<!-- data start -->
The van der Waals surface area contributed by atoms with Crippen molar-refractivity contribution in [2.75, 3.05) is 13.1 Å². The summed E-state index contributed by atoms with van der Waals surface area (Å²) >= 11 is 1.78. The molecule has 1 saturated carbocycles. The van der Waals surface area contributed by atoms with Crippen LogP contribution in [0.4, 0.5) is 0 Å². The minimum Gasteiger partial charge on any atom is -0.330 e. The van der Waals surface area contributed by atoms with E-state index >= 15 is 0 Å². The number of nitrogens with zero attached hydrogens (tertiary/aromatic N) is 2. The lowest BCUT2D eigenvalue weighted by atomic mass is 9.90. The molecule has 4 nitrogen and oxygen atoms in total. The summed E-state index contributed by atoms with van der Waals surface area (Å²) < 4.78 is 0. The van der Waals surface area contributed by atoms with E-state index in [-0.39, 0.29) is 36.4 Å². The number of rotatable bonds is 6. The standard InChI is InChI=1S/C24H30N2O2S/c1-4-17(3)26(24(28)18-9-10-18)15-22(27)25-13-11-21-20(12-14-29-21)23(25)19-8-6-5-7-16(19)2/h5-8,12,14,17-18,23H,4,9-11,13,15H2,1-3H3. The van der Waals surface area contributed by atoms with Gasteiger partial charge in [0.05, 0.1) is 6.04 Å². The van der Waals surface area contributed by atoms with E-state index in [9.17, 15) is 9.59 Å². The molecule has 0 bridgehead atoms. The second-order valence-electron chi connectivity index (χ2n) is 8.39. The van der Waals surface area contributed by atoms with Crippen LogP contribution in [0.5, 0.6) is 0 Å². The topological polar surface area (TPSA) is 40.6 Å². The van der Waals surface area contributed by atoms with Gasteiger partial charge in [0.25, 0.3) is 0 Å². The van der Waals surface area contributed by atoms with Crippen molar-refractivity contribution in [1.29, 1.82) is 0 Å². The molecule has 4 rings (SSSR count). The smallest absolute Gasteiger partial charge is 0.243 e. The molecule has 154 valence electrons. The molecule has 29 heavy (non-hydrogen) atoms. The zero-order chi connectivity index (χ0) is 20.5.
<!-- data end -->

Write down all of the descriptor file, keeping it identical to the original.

The van der Waals surface area contributed by atoms with Crippen molar-refractivity contribution in [2.75, 3.05) is 13.1 Å². The summed E-state index contributed by atoms with van der Waals surface area (Å²) >= 11 is 1.78. The molecule has 1 saturated carbocycles. The van der Waals surface area contributed by atoms with Crippen LogP contribution in [0.4, 0.5) is 0 Å². The minimum Gasteiger partial charge on any atom is -0.330 e. The van der Waals surface area contributed by atoms with E-state index >= 15 is 0 Å². The number of nitrogens with zero attached hydrogens (tertiary/aromatic N) is 2. The lowest BCUT2D eigenvalue weighted by atomic mass is 9.90. The molecule has 4 nitrogen and oxygen atoms in total. The summed E-state index contributed by atoms with van der Waals surface area (Å²) < 4.78 is 0. The van der Waals surface area contributed by atoms with E-state index in [-0.39, 0.29) is 36.4 Å². The number of rotatable bonds is 6. The standard InChI is InChI=1S/C24H30N2O2S/c1-4-17(3)26(24(28)18-9-10-18)15-22(27)25-13-11-21-20(12-14-29-21)23(25)19-8-6-5-7-16(19)2/h5-8,12,14,17-18,23H,4,9-11,13,15H2,1-3H3. The van der Waals surface area contributed by atoms with Gasteiger partial charge in [0.05, 0.1) is 6.04 Å². The van der Waals surface area contributed by atoms with E-state index in [9.17, 15) is 9.59 Å². The molecule has 0 bridgehead atoms. The second-order valence-electron chi connectivity index (χ2n) is 8.39. The van der Waals surface area contributed by atoms with Crippen LogP contribution in [0.5, 0.6) is 0 Å². The topological polar surface area (TPSA) is 40.6 Å². The van der Waals surface area contributed by atoms with Gasteiger partial charge in [0.25, 0.3) is 0 Å². The van der Waals surface area contributed by atoms with Crippen molar-refractivity contribution in [1.29, 1.82) is 0 Å². The molecule has 4 rings (SSSR count). The smallest absolute Gasteiger partial charge is 0.243 e. The molecule has 154 valence electrons. The molecule has 29 heavy (non-hydrogen) atoms. The zero-order chi connectivity index (χ0) is 20.5.